May 23, 2022 - Health

Language in medical records may be due for an update

Illustration: Aïda Amer/Axios

The push for more transparency in health care is fueling a reevaluation of the words doctors and nurses use in medical records.

Why it matters: Medical lingo helps shape the care and treatment patients get. But the language health professional commonly use can belittle or cast doubts on patients and their complaints and is due for an update, an analysis published in the BMJ argues.

Common phrases like "presenting complaint" or "the patient denies" can sound judgmental or doubtful of patients, researchers from The Healthcare Improvement Studies Institute (THIS) in the U.K. said.

  • "One patient stated: 'I did not deny these things. I said I didn’t feel them. Completely different. Language matters,'" the authors wrote about one person's response shown a doctor's notes of an outpatient visit.
  • Another patient balked at the phrase “Patient claims pain is 10/10” instead of “patient experiencing 10/10 pain” because it implied a degree of disbelief, the researchers wrote.
  • One study cited in the analysis looked at language examples such as "not tolerating oxygen mask" versus "refuses oxygen mask" and showed the non-neutral term was linked with negative attitudes toward the patient and less prescribing of pain medications.

What they're saying: "Much of the language highlighted here is deeply ingrained in medical practice and is used unthinkingly by clinicians. However, we believe that it is now outdated," write the University of Cambridge researchers.

The big picture: This is part of a number of efforts calling attention to how patients are described in medical records.

  • A study published earlier this year in Health Affairs found Black patients were more than two-and-a-half times as likely as white patients to have negative descriptors such as "resistant," "challenging" or "non-compliant." Those clinical descriptions were likely to be copied into subsequent notes and amplify biases as a case works its way through the medical system, the authors wrote.
  • At times, the language used in records can belie physician bias that can impact the quality of care they receive, another study published in JAMA Open Network found.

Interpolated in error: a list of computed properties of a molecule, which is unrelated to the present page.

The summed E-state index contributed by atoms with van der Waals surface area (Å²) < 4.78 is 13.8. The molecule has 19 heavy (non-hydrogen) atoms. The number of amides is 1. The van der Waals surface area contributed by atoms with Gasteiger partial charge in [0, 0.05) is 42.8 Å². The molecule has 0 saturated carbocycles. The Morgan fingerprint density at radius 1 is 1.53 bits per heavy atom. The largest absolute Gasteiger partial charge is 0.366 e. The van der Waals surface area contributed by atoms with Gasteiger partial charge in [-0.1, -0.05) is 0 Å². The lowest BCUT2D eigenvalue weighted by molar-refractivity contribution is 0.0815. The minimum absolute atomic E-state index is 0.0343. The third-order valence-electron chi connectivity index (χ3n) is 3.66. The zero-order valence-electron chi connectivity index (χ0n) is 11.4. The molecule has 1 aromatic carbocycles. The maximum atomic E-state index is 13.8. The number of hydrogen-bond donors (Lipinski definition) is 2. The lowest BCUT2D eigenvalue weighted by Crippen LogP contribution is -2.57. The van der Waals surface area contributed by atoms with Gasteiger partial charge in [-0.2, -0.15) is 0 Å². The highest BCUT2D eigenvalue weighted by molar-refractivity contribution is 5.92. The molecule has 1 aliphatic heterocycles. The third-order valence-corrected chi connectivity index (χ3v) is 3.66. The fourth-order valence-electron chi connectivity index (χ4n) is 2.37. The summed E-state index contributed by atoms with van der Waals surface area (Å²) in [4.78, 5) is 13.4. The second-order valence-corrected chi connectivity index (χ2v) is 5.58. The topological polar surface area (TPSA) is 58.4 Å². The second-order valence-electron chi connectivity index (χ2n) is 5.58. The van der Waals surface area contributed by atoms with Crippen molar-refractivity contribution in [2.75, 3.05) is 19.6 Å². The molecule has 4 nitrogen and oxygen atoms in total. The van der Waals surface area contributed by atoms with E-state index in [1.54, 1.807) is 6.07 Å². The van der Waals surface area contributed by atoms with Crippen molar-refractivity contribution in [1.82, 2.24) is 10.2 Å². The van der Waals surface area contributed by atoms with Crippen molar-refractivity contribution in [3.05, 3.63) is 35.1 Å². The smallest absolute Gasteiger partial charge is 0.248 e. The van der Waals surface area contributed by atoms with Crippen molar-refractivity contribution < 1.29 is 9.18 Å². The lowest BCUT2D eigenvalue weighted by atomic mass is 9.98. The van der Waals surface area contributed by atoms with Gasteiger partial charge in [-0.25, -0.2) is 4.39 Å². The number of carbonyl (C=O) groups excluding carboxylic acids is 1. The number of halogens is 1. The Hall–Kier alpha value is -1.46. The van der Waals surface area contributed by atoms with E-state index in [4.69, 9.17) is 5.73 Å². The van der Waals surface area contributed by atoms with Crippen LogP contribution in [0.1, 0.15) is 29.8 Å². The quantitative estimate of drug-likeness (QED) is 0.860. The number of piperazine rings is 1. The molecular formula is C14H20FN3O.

• Clinical terminology embedded in medical records can include overtly racist phrases that were in use decades ago.
  • The American Medical Association published a health equity language guide aimed at encouraging physicians to factor how systemic discrimination and biases contribute to patients' ailments.

Be smart: While medical descriptions have typically been viewed as communication between physicians, patients are increasingly going to have access to them making it important in the physician's communication with patients as well.

  • For instance, rules stemming from the 21st Century Cures Act that go into effect in October will allow patients to access far more parts of the electronic records for free, said Catherine DesRoches, associate professor at Harvard Medical School.
  • "The law will apply to everything in your record that an organization is legally required to share under HIPAA," DesRoches said.

But, but, but: While some clinicians say the goal of eliminating bias is laudable, changing clinical language could actually create more confusion.

  • Using terms such as "the patient claims," for instance, differentiates information that has been provided versus information that has been validated by the provider.
  • Requiring clinicians to rethink language will likely "add needless burden" in an already overstretched health care system, one physician wrote in a comment on the BMJ article.

My thought bubble: It'd be easy to dismiss questions around language as political correctness.

  • But the discussion is factoring in more and more policy discussions, not just because of transparency but because the health system increasingly relies on artificial intelligence and natural language processing. (Both are being used, for example, to help identify cases of child abuse from pediatric electronic medical records.)

The bottom line: Words matter.

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